It’s fairly common to have a container component, which fetches data, and renders a list of components using that data. We can combine this with other HOCs such as:
hasDefault to extend functionality further.
As stated above, it’s fairly common to take an array of data and render a component for each item in the array. This HOC will also spread the current data item as props into the supplied component.
Now that we’ve gone over a few use cases, lets look at some simple implementations before we get into any complex chaining.
Takes a single parameter,
injectedProps and returns a wrapped component with the supplied
injectedProps . Useful when you need to inject props to a single component within the
branch hoc, as the props supplied are injected into both passing and failing components.
Use with branch HOC:
Takes a single parameter, prefix which prefixes the logged message, defaults to an empty string. Logs props to the console on every render of the
Takes 3 parameters:
ComponentOnFail and returns either of the supplied components depending on the result of the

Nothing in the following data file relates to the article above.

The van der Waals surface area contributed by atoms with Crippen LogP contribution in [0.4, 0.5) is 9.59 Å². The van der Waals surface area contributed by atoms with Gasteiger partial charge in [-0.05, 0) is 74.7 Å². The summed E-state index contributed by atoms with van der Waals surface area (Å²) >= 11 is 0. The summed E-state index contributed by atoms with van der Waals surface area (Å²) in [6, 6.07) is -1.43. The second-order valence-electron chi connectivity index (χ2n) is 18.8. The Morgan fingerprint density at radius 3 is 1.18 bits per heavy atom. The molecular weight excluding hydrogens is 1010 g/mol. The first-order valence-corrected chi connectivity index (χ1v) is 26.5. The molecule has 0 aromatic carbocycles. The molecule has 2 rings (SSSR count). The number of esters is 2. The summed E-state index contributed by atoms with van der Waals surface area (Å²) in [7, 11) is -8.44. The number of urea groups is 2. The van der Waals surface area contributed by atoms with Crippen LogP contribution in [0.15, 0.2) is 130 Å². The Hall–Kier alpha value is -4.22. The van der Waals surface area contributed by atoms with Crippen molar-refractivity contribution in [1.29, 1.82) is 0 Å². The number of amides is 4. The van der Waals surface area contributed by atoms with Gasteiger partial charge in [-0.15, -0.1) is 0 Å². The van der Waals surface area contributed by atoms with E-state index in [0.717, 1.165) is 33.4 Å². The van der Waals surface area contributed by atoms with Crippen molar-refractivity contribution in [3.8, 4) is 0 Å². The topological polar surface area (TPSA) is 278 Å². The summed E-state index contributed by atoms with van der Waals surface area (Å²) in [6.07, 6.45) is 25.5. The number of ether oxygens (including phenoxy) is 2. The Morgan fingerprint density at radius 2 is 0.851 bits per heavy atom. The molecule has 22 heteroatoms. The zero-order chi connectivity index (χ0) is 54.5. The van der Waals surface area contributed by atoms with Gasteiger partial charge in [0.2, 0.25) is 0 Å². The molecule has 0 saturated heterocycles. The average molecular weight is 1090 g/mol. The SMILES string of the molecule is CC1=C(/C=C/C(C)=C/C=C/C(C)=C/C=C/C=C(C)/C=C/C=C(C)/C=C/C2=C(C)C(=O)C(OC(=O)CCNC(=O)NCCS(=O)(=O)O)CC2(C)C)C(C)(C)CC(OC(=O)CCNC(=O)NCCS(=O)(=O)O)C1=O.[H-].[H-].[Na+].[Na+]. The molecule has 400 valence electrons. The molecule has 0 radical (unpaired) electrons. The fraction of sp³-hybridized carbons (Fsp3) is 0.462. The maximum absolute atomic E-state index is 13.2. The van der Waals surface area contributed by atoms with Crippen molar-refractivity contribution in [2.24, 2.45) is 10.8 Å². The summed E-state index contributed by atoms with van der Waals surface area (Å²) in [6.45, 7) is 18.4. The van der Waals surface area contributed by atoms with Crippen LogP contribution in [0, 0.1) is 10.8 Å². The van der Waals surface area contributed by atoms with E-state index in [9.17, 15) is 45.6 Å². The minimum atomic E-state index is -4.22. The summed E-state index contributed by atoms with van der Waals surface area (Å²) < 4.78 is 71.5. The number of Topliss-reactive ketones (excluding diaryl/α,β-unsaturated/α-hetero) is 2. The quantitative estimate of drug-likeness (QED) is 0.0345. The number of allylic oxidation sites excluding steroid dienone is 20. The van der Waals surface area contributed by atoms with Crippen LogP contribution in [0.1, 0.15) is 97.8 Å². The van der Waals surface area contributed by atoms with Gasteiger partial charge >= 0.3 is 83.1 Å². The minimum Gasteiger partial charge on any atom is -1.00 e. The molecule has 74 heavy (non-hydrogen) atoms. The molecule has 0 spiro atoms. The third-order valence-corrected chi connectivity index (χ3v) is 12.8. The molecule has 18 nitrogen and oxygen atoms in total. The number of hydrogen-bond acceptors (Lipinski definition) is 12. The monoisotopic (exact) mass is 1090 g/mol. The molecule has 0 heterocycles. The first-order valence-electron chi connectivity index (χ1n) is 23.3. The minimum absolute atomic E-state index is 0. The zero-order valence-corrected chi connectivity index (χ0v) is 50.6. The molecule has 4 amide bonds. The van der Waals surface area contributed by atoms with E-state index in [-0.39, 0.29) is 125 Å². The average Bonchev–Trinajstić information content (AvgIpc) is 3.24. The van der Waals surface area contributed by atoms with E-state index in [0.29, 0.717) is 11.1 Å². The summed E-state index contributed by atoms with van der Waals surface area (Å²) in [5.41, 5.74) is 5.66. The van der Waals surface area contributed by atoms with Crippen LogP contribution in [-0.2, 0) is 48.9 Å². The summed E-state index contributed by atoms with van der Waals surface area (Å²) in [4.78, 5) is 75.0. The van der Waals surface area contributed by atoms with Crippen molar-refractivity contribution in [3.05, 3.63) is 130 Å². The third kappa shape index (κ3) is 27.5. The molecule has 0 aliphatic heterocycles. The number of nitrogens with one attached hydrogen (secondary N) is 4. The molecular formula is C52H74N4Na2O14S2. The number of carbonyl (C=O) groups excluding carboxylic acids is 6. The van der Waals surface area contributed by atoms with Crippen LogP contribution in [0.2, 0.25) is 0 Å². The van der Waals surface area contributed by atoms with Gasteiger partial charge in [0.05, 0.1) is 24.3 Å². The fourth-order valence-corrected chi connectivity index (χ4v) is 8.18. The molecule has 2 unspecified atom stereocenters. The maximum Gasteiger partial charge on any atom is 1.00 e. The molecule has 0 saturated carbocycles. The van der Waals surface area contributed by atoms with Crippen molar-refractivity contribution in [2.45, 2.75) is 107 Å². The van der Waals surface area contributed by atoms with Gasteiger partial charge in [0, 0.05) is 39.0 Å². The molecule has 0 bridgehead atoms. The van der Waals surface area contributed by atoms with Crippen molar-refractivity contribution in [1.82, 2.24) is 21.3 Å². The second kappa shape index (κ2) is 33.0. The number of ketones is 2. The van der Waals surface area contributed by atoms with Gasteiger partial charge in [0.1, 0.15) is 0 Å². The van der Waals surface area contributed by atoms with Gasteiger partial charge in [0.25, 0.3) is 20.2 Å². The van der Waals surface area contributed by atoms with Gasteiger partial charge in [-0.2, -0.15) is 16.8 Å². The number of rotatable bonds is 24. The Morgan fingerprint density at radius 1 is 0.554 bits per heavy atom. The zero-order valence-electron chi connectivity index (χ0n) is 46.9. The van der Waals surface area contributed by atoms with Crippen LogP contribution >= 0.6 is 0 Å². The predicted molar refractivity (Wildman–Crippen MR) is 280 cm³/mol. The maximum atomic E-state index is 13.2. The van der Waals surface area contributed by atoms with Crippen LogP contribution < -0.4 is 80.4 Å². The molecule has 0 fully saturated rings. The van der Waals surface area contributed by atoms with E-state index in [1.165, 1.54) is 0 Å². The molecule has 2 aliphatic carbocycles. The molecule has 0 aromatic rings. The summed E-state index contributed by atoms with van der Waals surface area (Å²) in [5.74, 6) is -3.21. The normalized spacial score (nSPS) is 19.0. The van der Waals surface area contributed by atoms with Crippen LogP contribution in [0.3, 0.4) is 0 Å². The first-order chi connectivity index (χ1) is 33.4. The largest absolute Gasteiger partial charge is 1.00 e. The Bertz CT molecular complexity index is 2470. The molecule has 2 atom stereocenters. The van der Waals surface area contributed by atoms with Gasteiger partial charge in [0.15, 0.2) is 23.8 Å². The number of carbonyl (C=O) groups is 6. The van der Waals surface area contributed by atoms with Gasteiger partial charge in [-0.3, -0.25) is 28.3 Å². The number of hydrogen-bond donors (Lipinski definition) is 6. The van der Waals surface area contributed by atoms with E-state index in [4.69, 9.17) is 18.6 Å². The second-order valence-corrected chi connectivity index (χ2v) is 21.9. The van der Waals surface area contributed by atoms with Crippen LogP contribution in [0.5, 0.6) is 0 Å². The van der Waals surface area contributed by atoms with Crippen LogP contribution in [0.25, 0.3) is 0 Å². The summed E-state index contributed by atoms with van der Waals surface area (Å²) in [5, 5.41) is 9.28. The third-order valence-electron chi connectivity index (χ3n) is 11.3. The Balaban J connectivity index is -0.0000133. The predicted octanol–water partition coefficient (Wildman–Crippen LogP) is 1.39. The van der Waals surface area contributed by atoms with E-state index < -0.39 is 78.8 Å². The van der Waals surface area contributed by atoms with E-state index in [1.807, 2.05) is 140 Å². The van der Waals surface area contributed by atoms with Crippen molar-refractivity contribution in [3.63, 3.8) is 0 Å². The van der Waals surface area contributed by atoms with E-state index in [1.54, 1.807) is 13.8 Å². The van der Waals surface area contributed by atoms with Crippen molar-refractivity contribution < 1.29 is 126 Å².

test function. If the
test function returns true,
ComponentOnPass will be returned, if false,
ComponentOnFail will be returned. Immediately returns a new component unlike other HOCs in this post.
Takes 2 parameters:
delay and returns a wrapped component with a new
mockData is injected into the
data prop after the
delay has passed. Can set
delay to 0 or leave blank to have no delay. Uses the
hasTimeouts HOC to extends functionality to include
This higher-order component has no parameters. It returns a wrapped component with new
loadingMessage props expected. It conditionally renders the supplied component if
false. Otherwise, it renders the
Loading component with the
Takes 1 parameter:
ErrorComponent which has a default value of the
Error component. Can supply a custom
ErrorComponent if desired rather than using the default value. It returns a wrapped component with a new expected prop:
hasError. It conditionally renders the supplied component if
hasError is false. Otherwise, it renders the
Uses a default
Error component if none is supplied:
Takes 1 parameter:
Default which expects to be a React component. It returns a wrapped component with a new expected prop:
useDefault. It conditionally renders the supplied component if
useDefault is false. Otherwise, it renders the
Expects a single parameter object which expects properties of
url dictates which endpoint is hit,
params injects URL parameters for the request, and
loadingMessage allows you to customize the loading message within the
Loader component. Uses Axios to get data from an API endpoint. Axios can easily be replaced with your fetch implementation of choice. Injects
loadingMessage as props to be used in the wrapped component.
Expects no parameters and returns a wrapped component with injected props